The following is a general summary of of the requirements for certain establishments-
- Industrial Annual Routine Check Fixed Test 3 years
- Commercial Annual Routine Check Fixed Test 3/5 years
- Offices Annual Routine Check Fixed Test 5 years
- Shops Annual Routine Check Fixed Test 5 years
- Pubs Annual Routine Check Fixed Test 5 year
- Restaurant Annual Routine Check Fixed Test 5 years
- Hotels Annual Routine Check Fixed Test 5 years
- Petrol Station Annual Routine Check Fixed Test 1 year
- Construction Site 3 Month Check 3 Month Test
It is a legal requirement to comply with this legislation and in the event of large fire loss at a premises a copy of the electrical report and certificate will be required.
It’s the most wonderful time of the year…
But before settling down to a pile of mince pies and the wrapping of Christmas gifts, the decorations need to go up.
For many of us that means getting them down first, as Christmas decorations are very often stored in lofts, therefore it is important to ensure that you retrieve them safely from where you put them at the start of the year.
If you choose to have a real tree take care when handling it and transporting it and check the tree for unwelcome visitors and make sure you keep it watered to prevent it drying out and dropping needles.
Make sure the tree is firm and stable in place and avoid placing it in an awkward position.
If your tree is over 6 feet tall, then use a small step ladder to hang the decoration and do not decorate the tree alone. (Beware the helpful suggestions)
Visually inspect your lights for obvious signs of defects and switch them on to see if they are working prior to hanging.
Where you can use LED lights as they have a lower voltage
Never overload the socket or extension lead and keep the lights away from flammable materials
Turn off lights when you go to bed
Take care if you are hanging lights and decorations outside and at height. Particular care should be taken if you are using a ladder.
Ensure the ladder is fit for purpose and free of defects, make sure you place the ladder on level ground and that someone is with you to foot the ladder if necessary.
Ensure the lights and decorations are specifically designed for outside use and that the electric cables is suitable and connected to an adequate socket.
Avoid trips and falls by using cable ties to secure trailing cables and try to avoid placing decorations too close to pavements.
If you are assembling a display for a charity at your home, please tell your home insurer.
These are just a few points from the team at PSP Risk who
wish you all a very Safe & Happy Christmas.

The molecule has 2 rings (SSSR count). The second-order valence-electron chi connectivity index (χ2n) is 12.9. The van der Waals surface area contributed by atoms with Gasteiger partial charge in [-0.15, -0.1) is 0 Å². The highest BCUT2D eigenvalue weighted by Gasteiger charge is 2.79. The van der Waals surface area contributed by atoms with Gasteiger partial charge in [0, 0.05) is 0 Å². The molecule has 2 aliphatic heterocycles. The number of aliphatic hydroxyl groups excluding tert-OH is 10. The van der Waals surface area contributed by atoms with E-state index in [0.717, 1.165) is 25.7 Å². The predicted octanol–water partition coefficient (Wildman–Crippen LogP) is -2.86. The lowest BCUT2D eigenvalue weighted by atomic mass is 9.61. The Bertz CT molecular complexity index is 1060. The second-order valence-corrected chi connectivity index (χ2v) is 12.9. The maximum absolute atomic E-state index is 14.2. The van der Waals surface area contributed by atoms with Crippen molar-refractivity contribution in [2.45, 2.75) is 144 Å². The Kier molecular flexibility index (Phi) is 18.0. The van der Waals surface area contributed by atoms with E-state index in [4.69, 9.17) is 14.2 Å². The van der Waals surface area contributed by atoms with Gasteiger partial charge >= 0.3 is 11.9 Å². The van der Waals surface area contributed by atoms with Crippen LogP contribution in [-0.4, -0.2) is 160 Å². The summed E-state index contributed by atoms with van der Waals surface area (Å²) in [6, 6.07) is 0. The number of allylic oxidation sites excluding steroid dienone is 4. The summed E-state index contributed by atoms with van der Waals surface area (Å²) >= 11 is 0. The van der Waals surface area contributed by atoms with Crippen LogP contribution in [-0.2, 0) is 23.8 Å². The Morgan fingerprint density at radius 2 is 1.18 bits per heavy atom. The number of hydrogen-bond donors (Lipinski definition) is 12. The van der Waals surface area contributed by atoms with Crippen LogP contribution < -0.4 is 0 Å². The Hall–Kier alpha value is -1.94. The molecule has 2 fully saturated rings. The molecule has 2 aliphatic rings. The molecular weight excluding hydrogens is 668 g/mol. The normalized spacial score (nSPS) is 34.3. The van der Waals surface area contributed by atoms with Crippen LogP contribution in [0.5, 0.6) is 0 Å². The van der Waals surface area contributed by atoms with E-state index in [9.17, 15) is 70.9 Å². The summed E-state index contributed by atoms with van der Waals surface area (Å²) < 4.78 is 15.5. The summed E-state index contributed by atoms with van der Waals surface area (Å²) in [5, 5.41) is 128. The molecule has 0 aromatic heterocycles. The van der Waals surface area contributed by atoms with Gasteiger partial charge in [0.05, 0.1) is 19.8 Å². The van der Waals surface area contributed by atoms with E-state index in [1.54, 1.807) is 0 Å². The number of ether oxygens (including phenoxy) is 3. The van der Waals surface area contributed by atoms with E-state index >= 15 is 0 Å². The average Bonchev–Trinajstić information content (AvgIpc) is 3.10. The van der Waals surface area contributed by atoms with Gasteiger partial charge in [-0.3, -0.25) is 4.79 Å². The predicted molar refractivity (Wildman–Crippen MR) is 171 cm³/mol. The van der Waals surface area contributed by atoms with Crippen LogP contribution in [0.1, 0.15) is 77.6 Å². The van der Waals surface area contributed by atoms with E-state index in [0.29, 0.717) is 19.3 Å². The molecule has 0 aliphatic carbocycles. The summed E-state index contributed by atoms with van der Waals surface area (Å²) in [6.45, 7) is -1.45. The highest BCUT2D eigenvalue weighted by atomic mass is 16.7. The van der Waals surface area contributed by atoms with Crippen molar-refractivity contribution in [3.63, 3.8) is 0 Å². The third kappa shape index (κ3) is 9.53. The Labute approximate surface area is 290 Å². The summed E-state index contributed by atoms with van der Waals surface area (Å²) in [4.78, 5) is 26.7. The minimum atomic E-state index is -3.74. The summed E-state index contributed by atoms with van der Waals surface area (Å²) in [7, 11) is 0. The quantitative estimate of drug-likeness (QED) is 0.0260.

If you have plans to travel to the EU/EEA, including the Republic of Ireland anytime from 1 January 2021 you will need to ensure that you have the correct and up to date documentation.
Following the confirmation of the trade deal the following will apply –
Taking a car
In addition to taking a copy of your valid certificate of motor insurance, you will need to carry a Green Card. This will need to be obtained in plenty of time before you travel and cover the period of your journey . Once received you will need to carry the physical document, although it may not always be green, an electronic version (PDF) will not be accepted.
If you are taking a caravan or trailer, you will require an additional separate Green Card.
You may also be required to obtain an International Driving Permit to drive in the EU. This document which must be shown in conjunction with your UK drivers license is issued by the Government via local Post Offices. Depending on where in the EU you are travelling, will determine which International Driving Permit you require.
If you currently hold a European Health Insurance Card, this will continue to be valid until it’s expiry date. A new arrangement has been agreed going forward and you can apply for a UK Global Health Insurance Card.
It is also advisable to ensure that you have suitable travel insurance that will cover your health care needs whilst in the EU. You will need to pay particular attention to the cover provided if you have pre-existing medical conditions.
For the most up to date travel information visit the Government visiting Europe website
Contact your Personal Lines account handler or usual PSP Branch to discuss your individual requirements.
Tel. 01278 427127
Fax. 01278 453664
20/22 The Bridge
Tel: 01249 653461
Fax: 01249 765388
The Bridewell Dockacre Road
Tel: 01566 777710
3 Church Street
Tel. 01225 705599
Fax. 01225 706493
4-6 Crantock Street
Tel: 01637 875265
Fax: 01637 850723
Unit 2, Parkway Industrial Estate
Tel: 01752 855130
Fax: 01752 855131
International Business Park
George Curl Way
Tel: 02380 302492
Tel: 01803 467027
Fax: 01803 467037